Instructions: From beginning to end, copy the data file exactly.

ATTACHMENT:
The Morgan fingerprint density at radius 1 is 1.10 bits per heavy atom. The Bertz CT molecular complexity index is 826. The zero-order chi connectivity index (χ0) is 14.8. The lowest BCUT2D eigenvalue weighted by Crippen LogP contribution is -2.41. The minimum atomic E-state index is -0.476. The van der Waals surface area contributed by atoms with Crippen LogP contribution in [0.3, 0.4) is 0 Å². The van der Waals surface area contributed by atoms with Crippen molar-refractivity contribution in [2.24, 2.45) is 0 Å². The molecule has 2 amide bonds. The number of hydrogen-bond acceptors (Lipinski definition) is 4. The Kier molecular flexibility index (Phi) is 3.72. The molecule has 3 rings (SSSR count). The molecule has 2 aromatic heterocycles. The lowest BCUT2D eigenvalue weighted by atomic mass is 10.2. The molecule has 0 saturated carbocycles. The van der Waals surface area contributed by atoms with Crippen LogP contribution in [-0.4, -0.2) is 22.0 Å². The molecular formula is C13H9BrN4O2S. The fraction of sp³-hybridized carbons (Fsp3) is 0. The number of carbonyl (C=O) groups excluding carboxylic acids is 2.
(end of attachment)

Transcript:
The Morgan fingerprint density at radius 1 is 1.10 bits per heavy atom. The Bertz CT molecular complexity index is 826. The zero-order chi connectivity index (χ0) is 14.8. The lowest BCUT2D eigenvalue weighted by Crippen LogP contribution is -2.41. The minimum atomic E-state index is -0.476. The van der Waals surface area contributed by atoms with Crippen LogP contribution in [0.3, 0.4) is 0 Å². The van der Waals surface area contributed by atoms with Crippen molar-refractivity contribution in [2.24, 2.45) is 0 Å². The molecule has 2 amide bonds. The number of hydrogen-bond acceptors (Lipinski definition) is 4. The Kier molecular flexibility index (Phi) is 3.72. The molecule has 3 rings (SSSR count). The molecule has 2 aromatic heterocycles. The lowest BCUT2D eigenvalue weighted by atomic mass is 10.2. The molecule has 0 saturated carbocycles. The van der Waals surface area contributed by atoms with Crippen LogP contribution in [-0.4, -0.2) is 22.0 Å². The molecular formula is C13H9BrN4O2S. The fraction of sp³-hybridized carbons (Fsp3) is 0. The number of carbonyl (C=O) groups excluding carboxylic acids is 2.